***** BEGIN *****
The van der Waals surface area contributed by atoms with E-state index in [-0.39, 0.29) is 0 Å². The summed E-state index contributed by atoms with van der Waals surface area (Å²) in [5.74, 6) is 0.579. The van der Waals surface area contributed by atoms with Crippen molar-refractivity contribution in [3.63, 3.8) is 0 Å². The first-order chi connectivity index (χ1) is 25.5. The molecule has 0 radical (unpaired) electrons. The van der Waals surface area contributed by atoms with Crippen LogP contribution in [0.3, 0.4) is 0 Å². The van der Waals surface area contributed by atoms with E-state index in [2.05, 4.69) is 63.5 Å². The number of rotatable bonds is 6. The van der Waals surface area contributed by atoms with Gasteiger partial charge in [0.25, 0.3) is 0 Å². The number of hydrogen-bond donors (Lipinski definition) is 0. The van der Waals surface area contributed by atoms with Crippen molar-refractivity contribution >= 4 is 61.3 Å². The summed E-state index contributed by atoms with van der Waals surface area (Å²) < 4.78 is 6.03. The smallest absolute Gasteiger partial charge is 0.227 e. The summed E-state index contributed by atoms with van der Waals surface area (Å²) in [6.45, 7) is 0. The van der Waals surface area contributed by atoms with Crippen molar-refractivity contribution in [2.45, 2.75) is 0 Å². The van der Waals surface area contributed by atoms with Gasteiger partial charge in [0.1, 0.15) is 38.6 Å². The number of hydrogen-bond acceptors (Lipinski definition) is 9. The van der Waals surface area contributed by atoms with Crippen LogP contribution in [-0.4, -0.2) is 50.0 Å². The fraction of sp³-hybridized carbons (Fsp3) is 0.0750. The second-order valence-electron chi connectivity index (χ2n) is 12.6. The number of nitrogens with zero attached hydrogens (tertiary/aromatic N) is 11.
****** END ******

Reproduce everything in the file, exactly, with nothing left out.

The van der Waals surface area contributed by atoms with E-state index in [-0.39, 0.29) is 0 Å². The summed E-state index contributed by atoms with van der Waals surface area (Å²) in [5.74, 6) is 0.579. The van der Waals surface area contributed by atoms with Crippen molar-refractivity contribution in [3.63, 3.8) is 0 Å². The first-order chi connectivity index (χ1) is 25.5. The molecule has 0 radical (unpaired) electrons. The van der Waals surface area contributed by atoms with Crippen LogP contribution in [0.3, 0.4) is 0 Å². The van der Waals surface area contributed by atoms with E-state index in [2.05, 4.69) is 63.5 Å². The number of rotatable bonds is 6. The van der Waals surface area contributed by atoms with Gasteiger partial charge in [0.25, 0.3) is 0 Å². The number of hydrogen-bond donors (Lipinski definition) is 0. The van der Waals surface area contributed by atoms with Crippen molar-refractivity contribution >= 4 is 61.3 Å². The summed E-state index contributed by atoms with van der Waals surface area (Å²) < 4.78 is 6.03. The smallest absolute Gasteiger partial charge is 0.227 e. The summed E-state index contributed by atoms with van der Waals surface area (Å²) in [6.45, 7) is 0. The van der Waals surface area contributed by atoms with Crippen molar-refractivity contribution in [2.45, 2.75) is 0 Å². The van der Waals surface area contributed by atoms with Gasteiger partial charge in [0.1, 0.15) is 38.6 Å². The number of hydrogen-bond acceptors (Lipinski definition) is 9. The van der Waals surface area contributed by atoms with Crippen LogP contribution in [-0.4, -0.2) is 50.0 Å². The fraction of sp³-hybridized carbons (Fsp3) is 0.0750. The second-order valence-electron chi connectivity index (χ2n) is 12.6. The number of nitrogens with zero attached hydrogens (tertiary/aromatic N) is 11.